Fig. 3 Schematic diagram of welding direction and angle and its influence on weld formation
In addition to affecting the weld formation, the welding direction and walking angle also have an impact on the welder’s view of the weld pool, the size of spatter, and the effectiveness of gas shielding.
When welding with the left hand, the welder should observe the welding arc and pool from one side of the welding arc at an angle of 45° to 70°, which makes it easier to monitor the melting of the end of the welding wire and changes in the weld pool.
However, when welding in the right direction, the presence of the welding gun obstructs the welder’s line of sight, making it more challenging to perform the weld.
Figure 4 provides a schematic diagram of the optimal viewing angle for the welder during left welding (for a flat welding position).
Fig. 4 Perspective of left welding (flat welding position) operator
When the walking angle is large, it becomes easier for air to be drawn into the weld, resulting in the formation of pores. To prevent this, the downward walking angle is typically set at 10° to 15°.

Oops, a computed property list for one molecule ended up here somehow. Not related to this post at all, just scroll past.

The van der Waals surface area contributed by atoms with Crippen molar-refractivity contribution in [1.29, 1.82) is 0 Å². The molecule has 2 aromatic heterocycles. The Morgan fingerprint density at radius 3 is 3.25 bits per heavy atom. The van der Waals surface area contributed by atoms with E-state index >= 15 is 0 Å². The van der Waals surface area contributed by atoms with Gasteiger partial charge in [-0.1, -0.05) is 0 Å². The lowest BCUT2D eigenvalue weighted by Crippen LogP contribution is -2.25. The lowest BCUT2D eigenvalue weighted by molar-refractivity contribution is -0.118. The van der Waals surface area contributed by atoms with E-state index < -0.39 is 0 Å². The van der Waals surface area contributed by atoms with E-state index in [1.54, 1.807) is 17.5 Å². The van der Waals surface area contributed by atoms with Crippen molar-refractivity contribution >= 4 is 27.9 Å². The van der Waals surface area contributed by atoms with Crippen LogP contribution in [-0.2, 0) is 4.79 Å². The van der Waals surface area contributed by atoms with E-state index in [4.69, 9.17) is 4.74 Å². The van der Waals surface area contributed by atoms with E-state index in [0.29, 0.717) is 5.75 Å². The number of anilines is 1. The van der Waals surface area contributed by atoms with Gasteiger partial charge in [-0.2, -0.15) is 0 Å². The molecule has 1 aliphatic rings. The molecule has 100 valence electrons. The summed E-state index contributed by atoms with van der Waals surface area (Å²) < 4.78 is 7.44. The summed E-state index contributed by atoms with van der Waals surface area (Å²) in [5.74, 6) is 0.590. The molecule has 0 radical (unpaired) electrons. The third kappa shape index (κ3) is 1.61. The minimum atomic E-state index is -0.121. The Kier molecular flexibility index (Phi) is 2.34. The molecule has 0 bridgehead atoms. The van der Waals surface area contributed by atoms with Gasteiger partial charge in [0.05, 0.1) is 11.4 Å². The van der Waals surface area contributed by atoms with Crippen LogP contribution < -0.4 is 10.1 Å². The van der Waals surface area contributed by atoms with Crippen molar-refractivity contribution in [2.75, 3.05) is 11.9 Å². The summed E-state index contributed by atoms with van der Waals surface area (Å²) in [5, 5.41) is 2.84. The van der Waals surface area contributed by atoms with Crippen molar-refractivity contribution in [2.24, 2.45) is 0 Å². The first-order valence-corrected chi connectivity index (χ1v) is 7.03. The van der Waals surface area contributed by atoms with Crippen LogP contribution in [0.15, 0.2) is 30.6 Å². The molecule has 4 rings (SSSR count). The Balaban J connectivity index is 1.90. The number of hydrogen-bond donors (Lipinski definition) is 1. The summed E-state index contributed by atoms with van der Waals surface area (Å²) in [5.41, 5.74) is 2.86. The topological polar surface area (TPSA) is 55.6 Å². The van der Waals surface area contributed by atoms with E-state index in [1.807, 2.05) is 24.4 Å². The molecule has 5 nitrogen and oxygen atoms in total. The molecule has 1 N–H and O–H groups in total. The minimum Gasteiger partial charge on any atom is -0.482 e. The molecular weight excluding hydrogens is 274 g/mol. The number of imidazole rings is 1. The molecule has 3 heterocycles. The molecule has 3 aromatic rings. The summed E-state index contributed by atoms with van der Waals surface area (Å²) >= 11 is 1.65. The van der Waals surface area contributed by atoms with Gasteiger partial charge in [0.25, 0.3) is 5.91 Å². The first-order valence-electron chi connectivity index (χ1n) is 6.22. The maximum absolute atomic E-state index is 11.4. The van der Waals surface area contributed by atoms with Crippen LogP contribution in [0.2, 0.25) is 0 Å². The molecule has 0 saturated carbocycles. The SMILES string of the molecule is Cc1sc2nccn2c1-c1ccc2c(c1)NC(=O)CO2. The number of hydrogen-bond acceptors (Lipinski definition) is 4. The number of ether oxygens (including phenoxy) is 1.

Additionally, the direction of welding also affects the size of spatter produced during the process. Left welding typically results in larger spatter, while right welding produces smaller spatter.
2. Application of welding direction and angle
Given the significant impact of the welding direction and angle on factors such as weld formation, spatter size, and gas shielding, different welding directions are utilized in actual welding production based on technical requirements and situational factors.
A table outlining the typical practical applications of various welding directions is provided for reference.
Table – Practical application of welding direction
|Right welding method
|Left welding method
|Not suitable, because large penetration is easy to burn through
|Suitable, because the baking depth is shallow and the weld is flat.
|Suitable, because it can ensure good fusion
|Not suitable, because of the shallow penetration, the penetration cannot be guaranteed.
|Single pass welding
|Not suitable because narrow and deep welds tend to form convex welds
|Suitable, because it is easy to obtain wide and flat welds.
|Multi pass welding
|Suitable for backing welding and filling welding
|Suitable for cover welding
|Vertical upward welding
|Vertical downward welding
3.1 The left welding method is characterized by shallow penetration and a wide weld bead, making it well-suited for welding thin plates. On the other hand, the right welding method is known for its deep penetration and narrow weld bead, making it ideal for welding medium and heavy plates.
3.2 A small walking angle results in a deep melting depth and effective protection of the molten pool. Conversely, a large walking angle leads to shallow penetration and poor protection of the weld pool. For optimal results, a walking angle of 10° to 15° is recommended to ensure good protection of the weld pool.